test("throws an exception when path is wrong and shouldThrow is true", () => {
  expect(() => dg({ param: [] }, "param[1].test", true)).toThrow();

test("works tranparently with Sets and Maps", () => {
  const source = new Map([
    ["param", new Set()],
    ["innerSet", new Set([new Map(), new Map([["innerKey", "value"]])])],
  expect(dg(source, "innerSet[1].innerKey")).toBe("value");

Those unit tests give a good idea of what we are building.

Our module exports a single function, digx. It accepts any object, the string path parameter, and an optional shouldThrow, which makes it throw an exception in case the nested structure of the source object doesn't allow the provided path.

The nested structures can be objects and arrays, but also Maps and Sets.

Run the tests with npm t; of course, they fail, as they should.

Now open the src/index.ts file and copy there:

export default dig;

 * A dig function that takes any object with a nested structure and a path,
 * and returns the value under that path or undefined when no value is found.
 * @param {any}     source - A nested objects.
 * @param {string}  path - A path string, for example `my[1].test.field`
 * @param {boolean} [shouldThrow=false] - Optionally throw an exception when nothing found
function dig(source: any, path: string, shouldThrow: boolean = false) {
  if (source === null || source === undefined) {
    return undefined;

  // split path: "param[3].test" => ["param", 3, "test"]
  const parts = splitPath(path);

  return parts.reduce((acc, el) => {
    if (acc === undefined) {
      if (shouldThrow) {
        throw new Error(`Could not dig the value using path: ${path}`);
      } else {
        return undefined;

    if (isNum(el)) {
      // array getter [3]
      const arrIndex = parseInt(el);
      if (acc instanceof Set) {
        return Array.from(acc)[arrIndex];
      } else {
        return acc[arrIndex];
    } else {
      // object getter
      if (acc instanceof Map) {
        return acc.get(el);
      } else {
        return acc[el];
  }, source);

const ALL_DIGITS_REGEX = /^\d+$/;

function isNum(str: string) {
  return str.match(ALL_DIGITS_REGEX);

const PATH_SPLIT_REGEX = /\.|\]|\[/;

function splitPath(str: string) {
  return (
      // remove empty strings
      .filter((x) => !!x)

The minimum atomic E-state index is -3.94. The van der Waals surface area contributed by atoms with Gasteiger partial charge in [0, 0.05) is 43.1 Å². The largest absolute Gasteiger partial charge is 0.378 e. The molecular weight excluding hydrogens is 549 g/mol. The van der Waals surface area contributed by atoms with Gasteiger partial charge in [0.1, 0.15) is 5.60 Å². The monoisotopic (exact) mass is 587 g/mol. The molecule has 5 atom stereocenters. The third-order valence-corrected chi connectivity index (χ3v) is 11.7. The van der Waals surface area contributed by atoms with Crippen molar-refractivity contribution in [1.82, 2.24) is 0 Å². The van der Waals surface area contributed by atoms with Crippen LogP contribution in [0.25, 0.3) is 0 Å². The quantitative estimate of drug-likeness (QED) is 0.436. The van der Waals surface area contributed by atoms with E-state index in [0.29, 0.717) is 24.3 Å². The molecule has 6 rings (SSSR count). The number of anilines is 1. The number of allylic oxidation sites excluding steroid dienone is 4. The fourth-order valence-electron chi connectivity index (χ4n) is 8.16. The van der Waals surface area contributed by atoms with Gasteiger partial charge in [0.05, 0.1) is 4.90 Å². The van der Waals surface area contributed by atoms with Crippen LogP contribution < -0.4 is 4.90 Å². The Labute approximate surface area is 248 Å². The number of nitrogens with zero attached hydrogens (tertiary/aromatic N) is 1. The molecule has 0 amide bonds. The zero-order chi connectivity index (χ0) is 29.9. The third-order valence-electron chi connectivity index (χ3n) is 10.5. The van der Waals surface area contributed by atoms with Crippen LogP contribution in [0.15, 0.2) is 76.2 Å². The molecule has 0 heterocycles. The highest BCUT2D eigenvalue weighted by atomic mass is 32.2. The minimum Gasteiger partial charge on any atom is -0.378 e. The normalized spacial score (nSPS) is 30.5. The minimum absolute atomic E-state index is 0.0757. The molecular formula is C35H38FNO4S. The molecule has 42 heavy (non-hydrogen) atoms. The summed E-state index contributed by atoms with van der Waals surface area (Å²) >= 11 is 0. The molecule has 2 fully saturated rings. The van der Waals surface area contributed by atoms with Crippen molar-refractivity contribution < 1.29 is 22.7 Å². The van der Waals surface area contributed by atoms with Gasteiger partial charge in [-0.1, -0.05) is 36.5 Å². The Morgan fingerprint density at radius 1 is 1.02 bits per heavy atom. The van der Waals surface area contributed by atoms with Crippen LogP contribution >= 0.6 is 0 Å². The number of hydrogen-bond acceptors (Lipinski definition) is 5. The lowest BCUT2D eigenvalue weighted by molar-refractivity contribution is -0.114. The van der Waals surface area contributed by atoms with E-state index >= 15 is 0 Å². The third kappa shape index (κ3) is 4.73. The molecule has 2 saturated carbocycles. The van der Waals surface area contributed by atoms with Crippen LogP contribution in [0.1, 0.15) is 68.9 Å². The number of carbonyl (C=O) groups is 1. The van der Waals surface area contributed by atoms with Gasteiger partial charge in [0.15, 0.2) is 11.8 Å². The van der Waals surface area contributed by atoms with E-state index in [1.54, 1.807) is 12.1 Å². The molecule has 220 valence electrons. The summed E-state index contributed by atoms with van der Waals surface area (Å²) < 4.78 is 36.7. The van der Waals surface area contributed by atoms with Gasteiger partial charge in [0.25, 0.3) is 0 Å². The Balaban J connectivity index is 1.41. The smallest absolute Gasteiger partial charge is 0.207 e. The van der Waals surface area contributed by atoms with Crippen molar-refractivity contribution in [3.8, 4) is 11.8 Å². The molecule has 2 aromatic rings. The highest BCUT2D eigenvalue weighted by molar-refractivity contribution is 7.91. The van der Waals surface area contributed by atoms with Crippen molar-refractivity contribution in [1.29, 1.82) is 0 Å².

This implementation could be better, but what is important for us is that the tests are passing now. Try it yourself with npm t.

Now, if we run npm run build, we should see the dist directory with two files, index.js and index.d.ts.

Now we are ready to publish.

Publishing the npm package

Sign up at npm if you haven't yet.

Then log in through your terminal with npm login.

We are just a step away from publishing our shiny new package. Still, there are a couple of things to take care of.

First, let's ensure we have the correct metadata in our package.json.

  1. Make sure the main property is set to our built file "main": "dist/index.js".
  2. Add the "types": "dist/index.d.ts" for our TypeScript users.
  3. Because our library is going to be used as an ESM module, we also need to specify "type": "module".
  4. The name and description should be filled in as well.

Next, we should take care of the files we're willing to publish. I don't feel like publishing any config files nor the source and test files.

One thing we could do is to use the .npmignore and list all the files we DON'T want to publish. I'd much prefer to have a "white list" instead - so let's use the files field in the package.json to specify the files we WANT to include.

  // ...
  "files": ["dist", "LICENSE", "", "package.json"],
  // ...

Finally, we are ready to publish our package.


npm publish --dry-run

And make sure only the required files are included.

When we are ready, we can finally run,

npm publish

Testing it out

Let's create an entirely new project and install our module.

npm install --save digx

And now, let's write a simple program to test it out.

import dg from "digx"

console.log(dg({ test: [1, 2, 3] }, "test[0]"))

Those are our types, that's nice!

DIGX types are available out-of-the-box

Now run it with node index.js, and you should see 1 printed on the screen.


We created and published a simple npm package from scratch.

Our library provides an ESM module, types for TypeScript, and is covered with tests using jest.

You would probably agree that it wasn't too hard.